If we’re getting to the end of the first round of a major, then it must be time to write the whatever-happened-to-Miracle-Melanie Oudin story. It’s now or never, because this is when she leaves. This time, she lost in the first round of the French Open Monday to defending champ Francesca Schiavone. It was 6-2, 6-0.
“Basically,’’ Oudin said, “I pretty much got a claycourt lesson.’’
Oudin, who’s 19, was Miracle Melanie for a week and a half at the 2009 U.S. Open, when she kept beating seeded Russian players and reached the quarterfinals. In some ways, that run might have messed her up, or maybe she just was playing way over her head.
Whatever the reason, here’s a little cold truth: Oudin is a one-hit wonder.
You can cheer for her, hope for her, wait for her. It’s not going to change anything. Oudin is not a top player. She’s a journeyman ranked No. 88 in the world. She has time to get better, but it’s hard to see her ever as a top 25 player.
Oudin never got a grip around her run through the Open. It’s funny because during that Open, she was playing so freely, smashing running forehands down the line. She looked like the real deal and was winning mostly on mental fortitude. Her opponents simply became too jittery under her relentlessness.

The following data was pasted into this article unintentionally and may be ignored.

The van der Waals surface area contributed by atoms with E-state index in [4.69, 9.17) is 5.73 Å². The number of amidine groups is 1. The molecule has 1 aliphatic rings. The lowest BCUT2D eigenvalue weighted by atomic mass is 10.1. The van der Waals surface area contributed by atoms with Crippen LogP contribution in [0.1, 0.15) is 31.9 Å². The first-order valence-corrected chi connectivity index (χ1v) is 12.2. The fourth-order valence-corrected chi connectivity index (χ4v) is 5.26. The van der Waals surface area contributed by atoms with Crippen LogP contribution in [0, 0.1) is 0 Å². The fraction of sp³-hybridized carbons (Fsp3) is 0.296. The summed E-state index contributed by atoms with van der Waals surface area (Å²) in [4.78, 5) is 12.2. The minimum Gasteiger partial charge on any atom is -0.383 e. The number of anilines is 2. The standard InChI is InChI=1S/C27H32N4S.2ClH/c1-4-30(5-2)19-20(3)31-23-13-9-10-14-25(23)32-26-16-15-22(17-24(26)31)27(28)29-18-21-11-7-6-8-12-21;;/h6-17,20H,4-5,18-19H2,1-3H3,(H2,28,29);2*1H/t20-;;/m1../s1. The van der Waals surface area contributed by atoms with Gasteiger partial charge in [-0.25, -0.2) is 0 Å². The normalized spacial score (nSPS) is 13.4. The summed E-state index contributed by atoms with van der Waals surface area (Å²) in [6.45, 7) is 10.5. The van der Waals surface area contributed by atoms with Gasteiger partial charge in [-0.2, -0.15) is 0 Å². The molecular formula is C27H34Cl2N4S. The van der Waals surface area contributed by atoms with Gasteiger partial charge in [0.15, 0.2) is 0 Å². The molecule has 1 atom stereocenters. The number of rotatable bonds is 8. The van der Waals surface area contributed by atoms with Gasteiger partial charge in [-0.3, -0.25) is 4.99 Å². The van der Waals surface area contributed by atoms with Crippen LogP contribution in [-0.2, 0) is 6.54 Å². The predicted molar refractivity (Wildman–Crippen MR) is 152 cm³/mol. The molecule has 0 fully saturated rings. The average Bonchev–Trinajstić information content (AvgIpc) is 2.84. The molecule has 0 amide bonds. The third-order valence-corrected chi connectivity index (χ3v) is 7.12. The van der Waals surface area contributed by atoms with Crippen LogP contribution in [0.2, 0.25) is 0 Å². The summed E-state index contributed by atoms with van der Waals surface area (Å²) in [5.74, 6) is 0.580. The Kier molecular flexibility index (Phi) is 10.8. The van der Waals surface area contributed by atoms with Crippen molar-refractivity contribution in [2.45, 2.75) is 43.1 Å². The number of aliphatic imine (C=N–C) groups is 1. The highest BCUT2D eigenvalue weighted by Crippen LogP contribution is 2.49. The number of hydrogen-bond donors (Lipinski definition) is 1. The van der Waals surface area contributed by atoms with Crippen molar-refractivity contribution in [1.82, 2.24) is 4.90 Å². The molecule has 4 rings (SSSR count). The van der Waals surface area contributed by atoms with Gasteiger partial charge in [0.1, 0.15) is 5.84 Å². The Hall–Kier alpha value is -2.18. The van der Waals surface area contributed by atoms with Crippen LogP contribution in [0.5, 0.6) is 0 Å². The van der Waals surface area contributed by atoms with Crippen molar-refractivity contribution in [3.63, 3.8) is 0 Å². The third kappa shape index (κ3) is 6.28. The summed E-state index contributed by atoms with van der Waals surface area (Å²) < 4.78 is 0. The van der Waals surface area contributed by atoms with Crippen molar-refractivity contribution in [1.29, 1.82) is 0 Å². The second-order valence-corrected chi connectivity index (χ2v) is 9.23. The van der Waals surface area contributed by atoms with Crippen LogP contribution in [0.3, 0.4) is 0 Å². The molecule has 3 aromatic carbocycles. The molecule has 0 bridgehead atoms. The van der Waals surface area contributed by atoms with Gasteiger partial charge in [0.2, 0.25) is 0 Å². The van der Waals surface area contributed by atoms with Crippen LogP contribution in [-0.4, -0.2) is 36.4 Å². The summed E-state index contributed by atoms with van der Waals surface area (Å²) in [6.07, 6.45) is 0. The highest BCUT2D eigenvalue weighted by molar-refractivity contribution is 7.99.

By the time she reached the quarterfinals, she was the It Girl of American tennis. John McEnroe was predicting that she would win. And then she nearly panicked under all the attention as she lost to Caroline Wozniacki 6-2, 6-2 in the quarters.
And it wouldn’t have been fair to expect her to keep playing at that level, considering that she had never been there before. But I did expect the same relentlessness. Continue reading